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The Obamacare Reckoning: The Uninsured Were Already on the Rise Pre-COVID

October 27, 2020

October 27, 2020
By Naomi Lopez

Judge Amy Coney Barrett has been confirmed and sworn in to the U.S. Supreme Court. That means there is now a 6-3 conservative majority to rule on the latest legal challenge to the Affordable Care Act (ACA), commonly known as Obamacare, scheduled to take place immediately following the elections.

As a result, the levels of fear and enthusiasm, depending on one’s own political views, are reaching fever heights. But anyone who believes that the outcome of this case will solidify the future of U.S. healthcare is mistaken.

The ACA was passed in 2010 with the promises of providing near-universal healthcare coverage and dramatically lower premiums for that coverage. Unfortunately, neither goal has been met. And the sad reality is that, even if one has an insurance card, that does not necessarily equate with timely care, as many providers are no longer participating in the ACA provider networks, and many families are unable to meet the high plan deductibles which can exceed $8,000 before insurance benefits kick in.

A recent state-by-state study of ACA enrollment conducted by the Centers for Medicare and Medicare Services (CMS) found that those individuals and families who don’t receive a significant ACA subsidy are dropping coverage. Among the study’s key findings:

  • “From plan years 2016 to 2019, unsubsidized enrollment declined by 2.8 million people, representing a 45 percent drop nationally. At the state level, the percentage change in unsubsidized enrollment over this period ranged from a 4 percent drop in Rhode Island to a 90 percent drop in Iowa.”
  • “Looking at state-level enrollment trends between 2016 and 2019 also shows the link between enrollment and premium trends. States with larger declines in unsubsidized enrollment tended to experience a larger increase in average premiums.”
  • “Review of state-level data also shows that trends in declining enrollment began from 2015 to 2016 for 10 states. Declining enrollment occurred in 44 states from 2016 to 2017, 43 states from 2017 to 2018, and 39 states from 2018 to 2019.”

Increasingly, individuals and families are making the difficult decision between health insurance and other financial obligations and priorities. That is why it is important to note that last year, before the pandemic, the nation’s uninsured rate for the non-elderly was already approaching about 15 percent.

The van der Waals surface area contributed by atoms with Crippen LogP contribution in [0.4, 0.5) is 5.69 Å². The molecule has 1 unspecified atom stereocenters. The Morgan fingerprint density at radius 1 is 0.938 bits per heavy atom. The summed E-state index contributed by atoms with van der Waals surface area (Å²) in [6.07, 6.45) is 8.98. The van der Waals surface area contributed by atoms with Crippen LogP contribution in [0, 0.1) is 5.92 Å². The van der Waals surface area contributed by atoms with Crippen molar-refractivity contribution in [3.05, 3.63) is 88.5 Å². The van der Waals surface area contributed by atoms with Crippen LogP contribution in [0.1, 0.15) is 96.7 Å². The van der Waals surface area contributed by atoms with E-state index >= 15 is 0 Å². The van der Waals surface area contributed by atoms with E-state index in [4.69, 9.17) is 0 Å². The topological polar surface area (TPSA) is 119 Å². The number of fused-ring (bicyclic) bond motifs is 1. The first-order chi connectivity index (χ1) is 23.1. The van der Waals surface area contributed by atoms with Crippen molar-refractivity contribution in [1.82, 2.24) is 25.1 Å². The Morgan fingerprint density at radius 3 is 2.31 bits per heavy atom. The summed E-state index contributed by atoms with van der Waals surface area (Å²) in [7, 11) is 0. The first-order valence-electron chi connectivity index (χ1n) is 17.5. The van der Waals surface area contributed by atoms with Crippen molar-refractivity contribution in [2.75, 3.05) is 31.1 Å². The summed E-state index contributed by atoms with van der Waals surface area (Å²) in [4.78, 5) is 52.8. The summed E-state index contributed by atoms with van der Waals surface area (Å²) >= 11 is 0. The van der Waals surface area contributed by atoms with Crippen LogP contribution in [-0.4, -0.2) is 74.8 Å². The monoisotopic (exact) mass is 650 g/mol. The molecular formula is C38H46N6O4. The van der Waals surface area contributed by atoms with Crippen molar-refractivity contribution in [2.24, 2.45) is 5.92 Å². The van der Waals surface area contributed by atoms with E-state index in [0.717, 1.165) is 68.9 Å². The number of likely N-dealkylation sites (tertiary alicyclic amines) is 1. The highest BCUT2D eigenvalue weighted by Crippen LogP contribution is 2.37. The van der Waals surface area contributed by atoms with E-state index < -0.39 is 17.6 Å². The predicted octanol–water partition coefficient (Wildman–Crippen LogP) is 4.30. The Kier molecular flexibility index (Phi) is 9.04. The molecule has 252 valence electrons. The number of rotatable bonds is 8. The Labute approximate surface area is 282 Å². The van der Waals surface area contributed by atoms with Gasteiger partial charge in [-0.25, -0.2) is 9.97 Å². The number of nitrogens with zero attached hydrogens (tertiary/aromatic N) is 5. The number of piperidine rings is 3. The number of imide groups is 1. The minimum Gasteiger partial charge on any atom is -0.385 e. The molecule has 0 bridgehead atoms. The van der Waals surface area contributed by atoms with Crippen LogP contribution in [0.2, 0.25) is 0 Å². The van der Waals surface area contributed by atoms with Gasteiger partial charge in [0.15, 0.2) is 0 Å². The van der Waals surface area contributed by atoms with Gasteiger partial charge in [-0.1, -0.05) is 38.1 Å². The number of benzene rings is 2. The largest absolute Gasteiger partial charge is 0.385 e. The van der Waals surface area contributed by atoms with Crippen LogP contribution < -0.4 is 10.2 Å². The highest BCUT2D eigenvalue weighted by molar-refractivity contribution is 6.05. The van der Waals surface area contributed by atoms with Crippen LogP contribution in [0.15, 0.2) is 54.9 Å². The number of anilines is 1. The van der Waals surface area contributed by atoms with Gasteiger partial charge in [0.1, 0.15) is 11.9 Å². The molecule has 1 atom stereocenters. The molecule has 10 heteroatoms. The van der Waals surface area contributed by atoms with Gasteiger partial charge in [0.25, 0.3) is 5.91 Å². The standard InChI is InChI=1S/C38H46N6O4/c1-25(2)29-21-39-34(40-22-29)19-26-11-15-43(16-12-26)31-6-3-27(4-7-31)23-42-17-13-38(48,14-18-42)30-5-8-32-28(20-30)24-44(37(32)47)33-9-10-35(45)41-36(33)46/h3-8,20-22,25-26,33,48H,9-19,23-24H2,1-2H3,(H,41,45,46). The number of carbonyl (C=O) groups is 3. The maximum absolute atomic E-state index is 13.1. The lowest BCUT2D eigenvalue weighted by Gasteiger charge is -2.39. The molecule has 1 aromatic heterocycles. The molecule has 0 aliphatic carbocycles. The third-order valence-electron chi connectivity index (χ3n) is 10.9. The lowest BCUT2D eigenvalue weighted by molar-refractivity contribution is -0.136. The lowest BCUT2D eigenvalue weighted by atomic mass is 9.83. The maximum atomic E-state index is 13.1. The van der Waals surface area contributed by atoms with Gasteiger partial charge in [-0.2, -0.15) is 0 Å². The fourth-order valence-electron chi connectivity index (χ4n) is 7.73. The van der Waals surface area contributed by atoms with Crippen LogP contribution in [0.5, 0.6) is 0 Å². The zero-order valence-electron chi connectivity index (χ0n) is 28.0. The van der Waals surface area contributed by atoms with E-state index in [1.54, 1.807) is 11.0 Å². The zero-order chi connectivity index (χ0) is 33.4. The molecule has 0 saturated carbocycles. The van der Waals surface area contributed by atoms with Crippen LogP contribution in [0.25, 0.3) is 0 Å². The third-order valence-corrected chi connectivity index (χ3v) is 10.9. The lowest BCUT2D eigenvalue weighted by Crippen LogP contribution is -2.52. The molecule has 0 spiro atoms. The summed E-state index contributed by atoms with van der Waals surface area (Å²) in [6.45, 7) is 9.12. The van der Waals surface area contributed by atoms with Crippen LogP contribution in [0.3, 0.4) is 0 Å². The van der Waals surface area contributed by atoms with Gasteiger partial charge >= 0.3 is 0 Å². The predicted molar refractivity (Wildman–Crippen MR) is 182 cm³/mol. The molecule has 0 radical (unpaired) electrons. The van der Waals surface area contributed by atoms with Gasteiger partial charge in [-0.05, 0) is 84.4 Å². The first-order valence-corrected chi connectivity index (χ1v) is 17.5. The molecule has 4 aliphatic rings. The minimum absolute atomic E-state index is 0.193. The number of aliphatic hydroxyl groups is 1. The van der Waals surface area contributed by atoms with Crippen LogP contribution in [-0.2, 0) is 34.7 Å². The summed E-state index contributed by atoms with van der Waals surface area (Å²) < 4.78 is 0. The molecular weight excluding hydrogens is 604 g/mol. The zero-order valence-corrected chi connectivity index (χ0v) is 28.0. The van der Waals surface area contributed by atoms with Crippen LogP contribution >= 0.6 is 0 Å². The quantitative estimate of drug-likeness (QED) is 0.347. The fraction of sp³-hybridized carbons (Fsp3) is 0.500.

Fortunately, alternatives to both protect those with pre-existing conditions and better ensure that people can get the care that they need and when they need it are already being proposed. Take, for example, a plan by the Health Policy Consensus Group called Health Care Choices 2020: A Vision for the Future. The comprehensive plan developed by some of the nation’s leading free-market and conservative healthcare policy experts. The plan provides a robust safety net, restores the doctor-patient relationship, and returns more authority and flexibility to the states. According to a recent analysis of the plan, about 4 million more people would obtain healthcare coverage and access to more providers would also increase by the end of this decade. In addition, the plan is estimated to reduce ACA premiums by about one-quarter over this time period for silver plans for both individuals and families.

Regardless of the outcome of the current ACA legal challenge and the election, much work will remain in order to deliver on the unmet goals of healthcare access and affordability. That is why lawmakers in the states should continue to strive for meaningful healthcare reforms that put patients and their doctors in charge of important healthcare decisions.

Arizona is one state that is a national leader in healthcare reform. Reforms of recent years include, but are not limited to: corralling off Direct Primary Care from insurance regulators, allowing for renewable short-term limited duration health insurance, expanding the scope of practice for nurse practitioners and certified registered nurse practitioners, and universal recognition which includes licensed healthcare professions.

Regardless of the outcomes of the upcoming elections and the ACA legal challenge, one thing can be counted on: There are no silver bullets to the problems of healthcare access and affordability. Fortunately, states can lead the way in empowering individuals and families to best meet their own needs and preferences by allowing for more options for care and a robust healthcare workforce.

Naomi Lopez is the Director of Healthcare Policy at the Goldwater Institute.



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